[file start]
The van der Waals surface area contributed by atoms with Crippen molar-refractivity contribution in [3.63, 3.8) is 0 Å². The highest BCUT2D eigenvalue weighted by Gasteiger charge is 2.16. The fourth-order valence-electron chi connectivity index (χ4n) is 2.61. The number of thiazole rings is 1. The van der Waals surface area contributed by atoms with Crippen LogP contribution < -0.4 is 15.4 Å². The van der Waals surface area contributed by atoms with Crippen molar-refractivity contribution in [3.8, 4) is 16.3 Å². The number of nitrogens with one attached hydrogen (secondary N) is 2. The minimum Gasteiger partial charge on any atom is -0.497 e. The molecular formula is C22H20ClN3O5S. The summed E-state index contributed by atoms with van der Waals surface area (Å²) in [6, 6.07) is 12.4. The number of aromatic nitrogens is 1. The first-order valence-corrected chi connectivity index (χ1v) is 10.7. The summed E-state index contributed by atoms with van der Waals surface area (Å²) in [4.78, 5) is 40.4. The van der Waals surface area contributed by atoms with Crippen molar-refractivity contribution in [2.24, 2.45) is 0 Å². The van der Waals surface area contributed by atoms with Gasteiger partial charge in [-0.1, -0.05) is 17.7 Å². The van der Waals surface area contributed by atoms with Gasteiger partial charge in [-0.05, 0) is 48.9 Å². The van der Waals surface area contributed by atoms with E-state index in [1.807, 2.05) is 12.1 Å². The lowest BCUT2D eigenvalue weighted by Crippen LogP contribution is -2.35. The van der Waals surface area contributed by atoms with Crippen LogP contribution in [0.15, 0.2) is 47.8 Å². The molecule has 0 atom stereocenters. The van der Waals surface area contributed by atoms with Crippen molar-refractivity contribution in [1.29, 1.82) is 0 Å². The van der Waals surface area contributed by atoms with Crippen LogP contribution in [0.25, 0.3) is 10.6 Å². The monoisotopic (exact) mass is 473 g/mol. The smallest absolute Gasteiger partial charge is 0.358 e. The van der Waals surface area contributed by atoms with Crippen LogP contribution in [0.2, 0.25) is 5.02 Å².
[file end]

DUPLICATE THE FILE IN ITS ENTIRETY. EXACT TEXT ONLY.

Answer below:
The van der Waals surface area contributed by atoms with Crippen molar-refractivity contribution in [3.63, 3.8) is 0 Å². The highest BCUT2D eigenvalue weighted by Gasteiger charge is 2.16. The fourth-order valence-electron chi connectivity index (χ4n) is 2.61. The number of thiazole rings is 1. The van der Waals surface area contributed by atoms with Crippen LogP contribution < -0.4 is 15.4 Å². The van der Waals surface area contributed by atoms with Crippen molar-refractivity contribution in [3.8, 4) is 16.3 Å². The number of nitrogens with one attached hydrogen (secondary N) is 2. The minimum Gasteiger partial charge on any atom is -0.497 e. The molecular formula is C22H20ClN3O5S. The summed E-state index contributed by atoms with van der Waals surface area (Å²) in [6, 6.07) is 12.4. The number of aromatic nitrogens is 1. The first-order valence-corrected chi connectivity index (χ1v) is 10.7. The summed E-state index contributed by atoms with van der Waals surface area (Å²) in [4.78, 5) is 40.4. The van der Waals surface area contributed by atoms with Crippen molar-refractivity contribution in [2.24, 2.45) is 0 Å². The van der Waals surface area contributed by atoms with Gasteiger partial charge in [-0.1, -0.05) is 17.7 Å². The van der Waals surface area contributed by atoms with Gasteiger partial charge in [-0.05, 0) is 48.9 Å². The van der Waals surface area contributed by atoms with E-state index in [1.807, 2.05) is 12.1 Å². The lowest BCUT2D eigenvalue weighted by Crippen LogP contribution is -2.35. The van der Waals surface area contributed by atoms with Crippen LogP contribution in [0.15, 0.2) is 47.8 Å². The molecule has 0 atom stereocenters. The van der Waals surface area contributed by atoms with Crippen molar-refractivity contribution in [1.29, 1.82) is 0 Å². The van der Waals surface area contributed by atoms with Crippen LogP contribution in [0.25, 0.3) is 10.6 Å². The monoisotopic (exact) mass is 473 g/mol. The smallest absolute Gasteiger partial charge is 0.358 e. The van der Waals surface area contributed by atoms with Crippen LogP contribution in [0.2, 0.25) is 5.02 Å².